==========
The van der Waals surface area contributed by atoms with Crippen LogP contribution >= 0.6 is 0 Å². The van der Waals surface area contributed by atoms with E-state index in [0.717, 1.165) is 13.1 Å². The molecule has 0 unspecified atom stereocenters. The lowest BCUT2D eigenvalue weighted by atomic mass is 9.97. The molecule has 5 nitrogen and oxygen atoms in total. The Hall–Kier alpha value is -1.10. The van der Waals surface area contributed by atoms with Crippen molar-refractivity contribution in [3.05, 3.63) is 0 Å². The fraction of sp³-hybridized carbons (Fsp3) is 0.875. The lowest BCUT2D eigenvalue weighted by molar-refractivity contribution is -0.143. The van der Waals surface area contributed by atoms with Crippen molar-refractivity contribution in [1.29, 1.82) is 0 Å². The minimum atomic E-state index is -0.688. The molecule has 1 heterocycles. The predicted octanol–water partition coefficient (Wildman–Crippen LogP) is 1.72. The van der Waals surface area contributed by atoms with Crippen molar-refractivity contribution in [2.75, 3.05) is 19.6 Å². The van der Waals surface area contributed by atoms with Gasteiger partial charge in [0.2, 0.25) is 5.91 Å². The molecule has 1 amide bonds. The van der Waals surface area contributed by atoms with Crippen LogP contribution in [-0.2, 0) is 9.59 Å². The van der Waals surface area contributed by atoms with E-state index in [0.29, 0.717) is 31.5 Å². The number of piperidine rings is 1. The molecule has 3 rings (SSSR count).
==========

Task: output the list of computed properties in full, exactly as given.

The van der Waals surface area contributed by atoms with Crippen LogP contribution >= 0.6 is 0 Å². The van der Waals surface area contributed by atoms with E-state index in [0.717, 1.165) is 13.1 Å². The molecule has 0 unspecified atom stereocenters. The lowest BCUT2D eigenvalue weighted by atomic mass is 9.97. The molecule has 5 nitrogen and oxygen atoms in total. The Hall–Kier alpha value is -1.10. The van der Waals surface area contributed by atoms with Crippen molar-refractivity contribution in [3.05, 3.63) is 0 Å². The fraction of sp³-hybridized carbons (Fsp3) is 0.875. The lowest BCUT2D eigenvalue weighted by molar-refractivity contribution is -0.143. The van der Waals surface area contributed by atoms with Crippen molar-refractivity contribution in [1.29, 1.82) is 0 Å². The minimum atomic E-state index is -0.688. The molecule has 1 heterocycles. The predicted octanol–water partition coefficient (Wildman–Crippen LogP) is 1.72. The van der Waals surface area contributed by atoms with Crippen molar-refractivity contribution in [2.75, 3.05) is 19.6 Å². The van der Waals surface area contributed by atoms with Gasteiger partial charge in [0.2, 0.25) is 5.91 Å². The molecule has 1 amide bonds. The van der Waals surface area contributed by atoms with Crippen LogP contribution in [-0.2, 0) is 9.59 Å². The van der Waals surface area contributed by atoms with E-state index in [0.29, 0.717) is 31.5 Å². The number of piperidine rings is 1. The molecule has 3 rings (SSSR count).